Reviewed-by: Sumit Garg <sumit.garg@linaro.org>

> --
> Regards,
> Li Wang
Yang Xu Dec. 31, 2019, 5:49 a.m. UTC | #8
Hi Li

on 2019/12/31 13:25, Li Wang wrote:
> Hi,
>
> On Thu, Dec 19, 2019 at 5:15 PM Li Wang <liwang@redhat.com 
> <mailto:liwang@redhat.com>> wrote:
>
>
>
>     On Thu, Dec 19, 2019 at 4:52 PM Sumit Garg <sumit.garg@linaro.org
>     <mailto:sumit.garg@linaro.org>> wrote:
>
>         ...
>         >> To avoid similar scenarios, I suggested to add a "sync()"
>         call just
>         >> prior to test here [1]. And I couldn't reproduce the failure in
>         >> 1000-times run with 4.19 kernel.
>         >
>         >
>         > Yes, that makes sense to me.
>         >
>
>         Would you mind to give it a try and check if you could
>         reproduce the failure?
>
>
>     Actually, I haven't had one time to reproduce it. This failure was
>     reported by CI jobs and very low frequency occurred. The fix is
>     based on a discussion with FS developer analysis.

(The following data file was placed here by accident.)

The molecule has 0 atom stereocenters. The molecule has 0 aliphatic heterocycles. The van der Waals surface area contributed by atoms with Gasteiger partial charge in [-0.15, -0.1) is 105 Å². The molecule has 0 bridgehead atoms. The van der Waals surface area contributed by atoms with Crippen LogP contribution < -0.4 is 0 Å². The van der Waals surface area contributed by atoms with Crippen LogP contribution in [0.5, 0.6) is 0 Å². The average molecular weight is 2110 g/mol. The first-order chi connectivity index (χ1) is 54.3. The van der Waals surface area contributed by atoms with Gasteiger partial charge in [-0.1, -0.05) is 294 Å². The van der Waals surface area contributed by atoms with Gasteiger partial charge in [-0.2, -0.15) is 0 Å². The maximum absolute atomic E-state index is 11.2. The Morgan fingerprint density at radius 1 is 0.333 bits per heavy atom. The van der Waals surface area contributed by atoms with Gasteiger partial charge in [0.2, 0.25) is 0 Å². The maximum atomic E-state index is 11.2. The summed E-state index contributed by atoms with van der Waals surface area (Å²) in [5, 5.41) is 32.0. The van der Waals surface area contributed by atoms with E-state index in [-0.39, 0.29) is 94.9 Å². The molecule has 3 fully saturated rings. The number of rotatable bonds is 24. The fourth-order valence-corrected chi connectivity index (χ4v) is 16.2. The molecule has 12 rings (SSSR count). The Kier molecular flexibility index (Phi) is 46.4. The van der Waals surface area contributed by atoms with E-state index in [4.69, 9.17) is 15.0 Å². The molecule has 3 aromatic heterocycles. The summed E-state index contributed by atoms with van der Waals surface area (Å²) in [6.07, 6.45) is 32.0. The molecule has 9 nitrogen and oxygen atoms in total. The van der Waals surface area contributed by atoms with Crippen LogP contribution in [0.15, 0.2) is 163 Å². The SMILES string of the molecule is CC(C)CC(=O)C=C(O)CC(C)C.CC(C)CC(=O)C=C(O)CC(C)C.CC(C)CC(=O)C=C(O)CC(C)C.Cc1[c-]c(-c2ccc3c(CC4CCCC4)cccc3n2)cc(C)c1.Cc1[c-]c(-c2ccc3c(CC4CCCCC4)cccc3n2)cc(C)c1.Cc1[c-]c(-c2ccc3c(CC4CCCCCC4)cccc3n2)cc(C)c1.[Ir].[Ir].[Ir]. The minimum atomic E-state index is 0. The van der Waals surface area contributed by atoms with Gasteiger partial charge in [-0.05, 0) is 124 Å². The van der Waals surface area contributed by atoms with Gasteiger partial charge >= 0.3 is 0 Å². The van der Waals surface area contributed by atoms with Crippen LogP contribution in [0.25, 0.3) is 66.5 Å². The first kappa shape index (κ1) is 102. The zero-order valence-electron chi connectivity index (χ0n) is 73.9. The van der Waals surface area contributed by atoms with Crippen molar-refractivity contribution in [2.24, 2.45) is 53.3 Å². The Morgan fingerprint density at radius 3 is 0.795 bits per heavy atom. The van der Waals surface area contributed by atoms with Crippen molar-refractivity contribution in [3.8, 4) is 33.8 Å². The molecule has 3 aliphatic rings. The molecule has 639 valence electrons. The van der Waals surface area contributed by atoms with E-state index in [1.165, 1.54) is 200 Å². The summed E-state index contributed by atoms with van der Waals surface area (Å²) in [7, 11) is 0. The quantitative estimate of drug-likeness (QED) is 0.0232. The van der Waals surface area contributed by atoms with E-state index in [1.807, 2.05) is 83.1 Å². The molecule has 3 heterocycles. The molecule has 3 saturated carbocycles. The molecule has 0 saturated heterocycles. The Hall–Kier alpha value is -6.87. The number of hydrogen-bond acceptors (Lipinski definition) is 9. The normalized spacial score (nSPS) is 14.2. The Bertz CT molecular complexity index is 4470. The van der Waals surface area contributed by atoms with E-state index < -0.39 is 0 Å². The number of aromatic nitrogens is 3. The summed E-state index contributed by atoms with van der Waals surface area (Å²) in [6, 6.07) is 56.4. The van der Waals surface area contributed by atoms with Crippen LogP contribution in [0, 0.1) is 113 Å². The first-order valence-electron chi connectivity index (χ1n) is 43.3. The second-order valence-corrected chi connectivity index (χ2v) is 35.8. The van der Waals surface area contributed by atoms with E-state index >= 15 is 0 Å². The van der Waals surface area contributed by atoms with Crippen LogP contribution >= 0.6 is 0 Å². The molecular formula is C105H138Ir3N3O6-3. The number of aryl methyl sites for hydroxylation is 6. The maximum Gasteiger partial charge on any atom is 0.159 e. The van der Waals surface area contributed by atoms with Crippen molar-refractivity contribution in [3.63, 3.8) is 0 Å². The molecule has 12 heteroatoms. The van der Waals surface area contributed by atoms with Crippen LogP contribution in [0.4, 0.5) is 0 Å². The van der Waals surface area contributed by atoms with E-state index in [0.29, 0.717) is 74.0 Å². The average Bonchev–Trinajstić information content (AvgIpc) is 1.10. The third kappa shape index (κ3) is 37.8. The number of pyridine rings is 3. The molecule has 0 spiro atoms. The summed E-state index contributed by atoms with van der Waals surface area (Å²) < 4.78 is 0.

>
>     But I would have a try with this patch(+ sync()).
>
>
> I have tried this for many different systems, and it doesn't hit the 
> failure at least one time. So if no more comments, I would merge the 
> patch as below in the next step.

I have a question.we must call sync()? I think syncfs is more accurate.

Best Regards
Yang Xu

>
> --- a/testcases/kernel/syscalls/sync_file_range/sync_file_range02.c
> +++ b/testcases/kernel/syscalls/sync_file_range/sync_file_range02.c
> @@ -48,6 +48,8 @@ static void verify_sync_file_range(struct testcase *tc)
>
>         lseek(fd, tc->write_off, SEEK_SET);
>
> +       sync();
> +
>         tst_dev_bytes_written(tst_device->dev);
>
>         tst_fill_fd(fd, 0, TST_MB, tc->write_size_mb);
> @@ -66,8 +68,7 @@ static void verify_sync_file_range(struct testcase *tc)
>
>         SAFE_CLOSE(fd);
>
> -       if ((written >= tc->exp_sync_size) &&
> -           (written <= (tc->exp_sync_size + tc->exp_sync_size/10)))
> +       if (written >= tc->exp_sync_size)
>                 tst_res(TPASS, "%s", tc->desc);
>         else
>                 tst_res(TFAIL, "%s: Synced %li, expected %li", tc->desc,